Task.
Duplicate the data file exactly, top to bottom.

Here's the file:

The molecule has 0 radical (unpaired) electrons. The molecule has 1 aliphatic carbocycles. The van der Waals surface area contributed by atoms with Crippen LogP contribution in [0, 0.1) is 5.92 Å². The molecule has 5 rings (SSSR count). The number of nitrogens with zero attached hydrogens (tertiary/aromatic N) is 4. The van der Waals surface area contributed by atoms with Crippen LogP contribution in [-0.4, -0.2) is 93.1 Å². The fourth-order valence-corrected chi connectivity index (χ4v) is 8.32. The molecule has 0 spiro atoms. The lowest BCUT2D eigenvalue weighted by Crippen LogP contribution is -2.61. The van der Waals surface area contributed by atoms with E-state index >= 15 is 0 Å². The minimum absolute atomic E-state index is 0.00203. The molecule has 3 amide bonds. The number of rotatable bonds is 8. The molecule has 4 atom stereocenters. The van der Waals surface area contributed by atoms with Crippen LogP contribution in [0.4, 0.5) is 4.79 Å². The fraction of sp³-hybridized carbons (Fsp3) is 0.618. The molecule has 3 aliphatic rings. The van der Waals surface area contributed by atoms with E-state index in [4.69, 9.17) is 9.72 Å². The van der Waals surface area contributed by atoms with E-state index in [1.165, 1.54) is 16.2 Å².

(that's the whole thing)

The molecule has 0 radical (unpaired) electrons. The molecule has 1 aliphatic carbocycles. The van der Waals surface area contributed by atoms with Crippen LogP contribution in [0, 0.1) is 5.92 Å². The molecule has 5 rings (SSSR count). The number of nitrogens with zero attached hydrogens (tertiary/aromatic N) is 4. The van der Waals surface area contributed by atoms with Crippen LogP contribution in [-0.4, -0.2) is 93.1 Å². The fourth-order valence-corrected chi connectivity index (χ4v) is 8.32. The molecule has 0 spiro atoms. The lowest BCUT2D eigenvalue weighted by Crippen LogP contribution is -2.61. The van der Waals surface area contributed by atoms with E-state index >= 15 is 0 Å². The minimum absolute atomic E-state index is 0.00203. The molecule has 3 amide bonds. The number of rotatable bonds is 8. The molecule has 4 atom stereocenters. The van der Waals surface area contributed by atoms with Crippen LogP contribution in [0.4, 0.5) is 4.79 Å². The fraction of sp³-hybridized carbons (Fsp3) is 0.618. The molecule has 3 aliphatic rings. The van der Waals surface area contributed by atoms with E-state index in [4.69, 9.17) is 9.72 Å². The van der Waals surface area contributed by atoms with E-state index in [1.165, 1.54) is 16.2 Å².